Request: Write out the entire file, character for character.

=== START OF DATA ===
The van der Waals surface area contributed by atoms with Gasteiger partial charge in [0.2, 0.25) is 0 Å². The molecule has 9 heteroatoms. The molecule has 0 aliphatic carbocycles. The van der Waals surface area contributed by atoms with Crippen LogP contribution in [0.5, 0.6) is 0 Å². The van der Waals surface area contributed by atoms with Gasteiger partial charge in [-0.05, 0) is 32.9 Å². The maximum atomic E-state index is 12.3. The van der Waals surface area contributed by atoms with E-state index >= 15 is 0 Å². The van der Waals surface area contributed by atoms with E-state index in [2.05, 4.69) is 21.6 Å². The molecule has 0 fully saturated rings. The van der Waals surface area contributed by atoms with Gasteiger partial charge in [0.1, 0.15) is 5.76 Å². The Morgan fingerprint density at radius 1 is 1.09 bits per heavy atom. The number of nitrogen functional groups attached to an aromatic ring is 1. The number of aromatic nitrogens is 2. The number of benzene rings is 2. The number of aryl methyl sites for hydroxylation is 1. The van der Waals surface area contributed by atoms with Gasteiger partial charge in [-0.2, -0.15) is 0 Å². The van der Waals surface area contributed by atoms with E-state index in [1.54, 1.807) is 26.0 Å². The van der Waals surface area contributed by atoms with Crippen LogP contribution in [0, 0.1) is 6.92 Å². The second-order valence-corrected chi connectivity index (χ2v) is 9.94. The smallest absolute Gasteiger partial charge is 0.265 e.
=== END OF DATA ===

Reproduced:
The van der Waals surface area contributed by atoms with Gasteiger partial charge in [0.2, 0.25) is 0 Å². The molecule has 9 heteroatoms. The molecule has 0 aliphatic carbocycles. The van der Waals surface area contributed by atoms with Crippen LogP contribution in [0.5, 0.6) is 0 Å². The van der Waals surface area contributed by atoms with Gasteiger partial charge in [-0.05, 0) is 32.9 Å². The maximum atomic E-state index is 12.3. The van der Waals surface area contributed by atoms with E-state index >= 15 is 0 Å². The van der Waals surface area contributed by atoms with E-state index in [2.05, 4.69) is 21.6 Å². The molecule has 0 fully saturated rings. The van der Waals surface area contributed by atoms with Gasteiger partial charge in [0.1, 0.15) is 5.76 Å². The Morgan fingerprint density at radius 1 is 1.09 bits per heavy atom. The number of nitrogen functional groups attached to an aromatic ring is 1. The number of aromatic nitrogens is 2. The number of benzene rings is 2. The number of aryl methyl sites for hydroxylation is 1. The van der Waals surface area contributed by atoms with Gasteiger partial charge in [-0.2, -0.15) is 0 Å². The van der Waals surface area contributed by atoms with E-state index in [1.54, 1.807) is 26.0 Å². The van der Waals surface area contributed by atoms with Crippen LogP contribution in [0, 0.1) is 6.92 Å². The second-order valence-corrected chi connectivity index (χ2v) is 9.94. The smallest absolute Gasteiger partial charge is 0.265 e.